And yes, monopolization and financialization are consolidating extraordinary wealth into just a few hands. But while it's true that government decisions play some role in that, the fact that the same consolidation is happening to one degree or another nearly everywhere in the world suggests that the wealth disparities are a symptom rather than a cause of the economic malaise. Progressive taxation can help claw back some of these ill-gotten gains, of course, but it doesn't solve the original problem of how the disparities grew so large in the first place. Moreover, counting on the government to redistribute ever larger chunks of wealth appropriated from the increasingly detached economic elite carries its own dangers: it's not as if certain conservative arguments about corruption and lack of innovation arising from too much centralized control of an economy are entirely without merit. A two-class system mitigated solely by government redistribution is not only inherently unstable and doomed to fail, it also has a disastrous and murderous historical track record. Far better to make sure that there is a better balance of wages against capital in the first place.
But none of this means we must give in to the conservatives or to the technocratic neoliberals. It means that we must reassess the rules that govern markets and society themselves. It means that rather than attempting to recover a 20th century economy, we must look forward to what a vibrant economy can and should mean in the 21st century.
The first thing we would need to acknowledge is that there simply won't be enough jobs available for the existing and qualified labor force under current free market rules. That in turn means either the elimination of the middle class as conservatives would prefer, or increasing burdens on the social welfare state. It will be incumbent on governments to provide actual work for their citizens where the free market cannot provide it, and to set strict rules on the degree of exploitation that corporations can inflict on the labor they do utilize.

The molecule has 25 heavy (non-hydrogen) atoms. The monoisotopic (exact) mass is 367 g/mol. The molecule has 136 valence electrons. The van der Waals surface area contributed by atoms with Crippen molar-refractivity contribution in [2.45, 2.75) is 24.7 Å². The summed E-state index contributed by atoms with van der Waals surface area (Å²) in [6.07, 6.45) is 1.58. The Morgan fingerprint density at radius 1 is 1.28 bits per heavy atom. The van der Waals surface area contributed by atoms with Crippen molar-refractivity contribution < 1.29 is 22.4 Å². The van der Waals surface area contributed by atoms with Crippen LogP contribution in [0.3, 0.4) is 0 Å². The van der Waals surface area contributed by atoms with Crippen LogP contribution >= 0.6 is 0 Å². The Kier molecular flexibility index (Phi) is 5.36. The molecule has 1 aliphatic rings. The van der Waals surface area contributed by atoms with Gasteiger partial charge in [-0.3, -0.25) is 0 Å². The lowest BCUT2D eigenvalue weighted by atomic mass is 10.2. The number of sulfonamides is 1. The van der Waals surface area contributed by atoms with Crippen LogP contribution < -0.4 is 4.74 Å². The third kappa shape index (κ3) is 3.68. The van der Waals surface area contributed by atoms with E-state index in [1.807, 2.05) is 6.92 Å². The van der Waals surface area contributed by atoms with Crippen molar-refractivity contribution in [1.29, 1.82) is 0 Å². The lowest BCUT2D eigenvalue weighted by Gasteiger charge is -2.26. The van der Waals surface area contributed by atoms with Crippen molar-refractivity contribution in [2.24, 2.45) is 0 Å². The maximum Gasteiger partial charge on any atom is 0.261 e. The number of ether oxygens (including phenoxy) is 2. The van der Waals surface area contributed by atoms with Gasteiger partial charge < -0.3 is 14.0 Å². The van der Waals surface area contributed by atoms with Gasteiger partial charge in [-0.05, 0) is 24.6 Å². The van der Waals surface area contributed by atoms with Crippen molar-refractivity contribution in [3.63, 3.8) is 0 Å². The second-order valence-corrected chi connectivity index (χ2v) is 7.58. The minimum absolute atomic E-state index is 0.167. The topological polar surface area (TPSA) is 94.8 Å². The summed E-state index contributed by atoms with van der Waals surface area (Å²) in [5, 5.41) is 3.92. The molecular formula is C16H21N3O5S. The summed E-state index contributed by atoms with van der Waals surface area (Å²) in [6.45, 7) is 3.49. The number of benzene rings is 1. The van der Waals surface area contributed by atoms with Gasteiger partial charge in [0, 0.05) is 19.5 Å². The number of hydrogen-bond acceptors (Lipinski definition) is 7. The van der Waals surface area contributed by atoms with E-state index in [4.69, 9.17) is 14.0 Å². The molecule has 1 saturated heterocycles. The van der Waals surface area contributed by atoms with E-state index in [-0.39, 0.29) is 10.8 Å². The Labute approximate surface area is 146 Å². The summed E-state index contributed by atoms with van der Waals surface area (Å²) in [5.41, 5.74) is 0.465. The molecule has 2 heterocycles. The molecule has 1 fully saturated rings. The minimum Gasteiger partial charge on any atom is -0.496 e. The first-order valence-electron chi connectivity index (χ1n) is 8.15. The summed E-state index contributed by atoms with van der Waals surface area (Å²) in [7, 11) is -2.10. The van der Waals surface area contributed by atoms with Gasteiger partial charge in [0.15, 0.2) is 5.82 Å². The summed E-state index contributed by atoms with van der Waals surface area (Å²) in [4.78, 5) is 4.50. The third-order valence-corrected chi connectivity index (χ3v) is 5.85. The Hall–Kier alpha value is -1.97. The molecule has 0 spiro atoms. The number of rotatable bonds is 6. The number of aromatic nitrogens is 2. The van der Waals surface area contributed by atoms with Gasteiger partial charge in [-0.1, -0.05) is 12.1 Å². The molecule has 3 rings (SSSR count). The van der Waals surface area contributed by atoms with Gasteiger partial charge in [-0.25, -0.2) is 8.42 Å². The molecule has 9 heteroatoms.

The second thing we would need to acknowledge is that financial institutions must be brought to bear in the service of making this possible on a global scale, rather than in the service of providing ever greater returns to the already incredibly wealthy. This can be accomplished either through regulation or direct takeover, but financial institutions cannot continue to operate as lawless bounty hunters in a 21st century economics.
Third, women's rights and access to contraception must become a top priority worldwide. Population growth is a major driver of much of the world's economic and environmental imbalance; women's inability to control their own family planning decisions is the top driver of high birth rates in developing countries. In addition to being a global moral issue, it's also an issue of global economics and global survival. The petty and anachronistic conventions of Westphalian nation-state politics cannot be allowed to continue being an impediment to the enforcement of women's rights in developing nations.
Fourth, it should be noted that climate change threatens the entire world's economy and survivability. Rather than being seen as a problem, this should be embraced as a solution: moving to a post-carbon economy should be the catalyst that provides the impetus for large-scale planned job creation giving labor an equal footing with the power of capital. Nations that fail to cooperate with a global anti-carbon program should be subject to serious economic pressure.
There are many other ideas that could work for a 21st century economy as well. The sooner people start thinking about what can be rather than pining for what has been or accepting a plutocratic dystopia, the better off we all will be.